“It’s not the load that breaks you down, it’s the way you carry it.” – Lou Holtz
Stress is a given in life. We all suffer from it from time to time, either from work issues or personal challenges. It’s tough when it’s going on, but rather than sit and stew we need to figure out ways to deal with it so we can get through it easier.
I’m in the midst of a very stressful time in my family. My dad has been in the hospital with some health issues and my mom, who was in good health but had balance issues, found herself spending every day and some nights in the hospital with him. Of course this isn’t healthy for anyone at any age, but this is particularly true as we get older. Situations like this can add so much stress to our bodies. My sister and I did our best to encourage our mom to take care of herself and pushed her to go home a few times to shower and rest.
As randomness would have it, as my mom was preparing the house for my dad’s return home from the hospital, she fell and broke her hip. That meant both parents in the hospital at the same time. It was impossible for my sister and I to be in both places the entire time—but you know how it is when you want to be there as much as you can, and that can be stressful. Our parents understood we needed to be with our families, jobs and take care of ourselves too.
As I shared this story with my friends, I learned quite a few of them had times in their lives when both of their parents were in the hospital at the same time too. That proves to me that reducing stress really is a HUGE factor in taking good care of yourself.
How are you currently managing stress in your life? Too many people think that they have to push through and just live through the stress, rather than work to find ways to manage it. It’s understandable to some degree, but it’s not healthy.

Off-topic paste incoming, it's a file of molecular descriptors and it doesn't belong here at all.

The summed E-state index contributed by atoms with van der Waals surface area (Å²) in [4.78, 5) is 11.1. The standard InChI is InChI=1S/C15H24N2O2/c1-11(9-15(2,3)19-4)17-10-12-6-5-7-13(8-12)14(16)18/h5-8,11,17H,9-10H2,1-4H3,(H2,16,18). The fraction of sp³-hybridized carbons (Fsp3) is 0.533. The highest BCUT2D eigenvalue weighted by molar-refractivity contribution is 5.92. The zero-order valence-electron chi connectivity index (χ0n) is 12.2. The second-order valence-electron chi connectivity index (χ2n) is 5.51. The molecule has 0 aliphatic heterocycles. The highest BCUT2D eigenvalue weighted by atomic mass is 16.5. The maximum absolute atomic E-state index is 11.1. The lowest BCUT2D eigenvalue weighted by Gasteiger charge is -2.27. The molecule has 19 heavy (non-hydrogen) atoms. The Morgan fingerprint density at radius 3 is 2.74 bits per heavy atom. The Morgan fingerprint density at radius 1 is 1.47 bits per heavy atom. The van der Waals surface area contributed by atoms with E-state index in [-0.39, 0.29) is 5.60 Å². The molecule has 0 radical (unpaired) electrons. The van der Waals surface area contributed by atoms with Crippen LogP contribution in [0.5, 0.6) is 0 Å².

Here are some ways I’m taking care of myself so that I can be there for both my parents when they need me. If you’re in a stressful time in your life, take these tips to heart:
- Eat healthy. It’s easy to run through the drive through to grab lunch or dinner or to get the special in the hospital cafeteria. But these ultimately aren’t good choices when your system is already stressed out. If you must get fast food, choose the healthiest option, like a grilled chicken salad or a burger wrapped in lettuce. Alternatively you can ask a loved one to help out by stocking up on veggies, mixed nuts, boiled eggs and other options that are easy to grab on the go.
- Get enough rest. If you’ve spent any time at all in the hospital, either as a patient or a visitor, you know that hospital rooms are busy places to be. Doctors and nurses are in and out of the hospital at all hours, waking up everyone. Interrupted sleep isn’t good sleep. Even if you’re not stressed about someone in the hospital, stress causes us to work odd hours, spend too much time in front of the television or just keep our mind buzzing with worry. Try going to bed earlier or use meditation to relax your brain so you can get some much-needed sleep.
- Do something you love. Schedule a manicure or facial, go play tennis or head out for a run, take a friend to lunch, curl up with a good book or just snuggle with your dog on the couch. Find something that you love to do and spend some time doing it–even if it’s only for half an hour. You have to be able to recharge during times of stress if you’re going to keep going. These things are not a luxury; they’re a necessity.
- Don’t overbook yourself. Some of us bring stress upon ourselves because we’re overbooked. We try to take on too much at once and, as a result, we feel like we’re running around with no time to sit down. It’s okay to say no to things and it’s okay to delegate tasks that others are capable of doing (like cleaning the house, taking the car in for service, volunteering for that field trip).
You are a better person when you’re happy, rested and healthy and the only way to accomplish this is to take care of yourself every single day–especially in times of stress.
I know my family will get through this challenging season, so long as we all remember this lesson.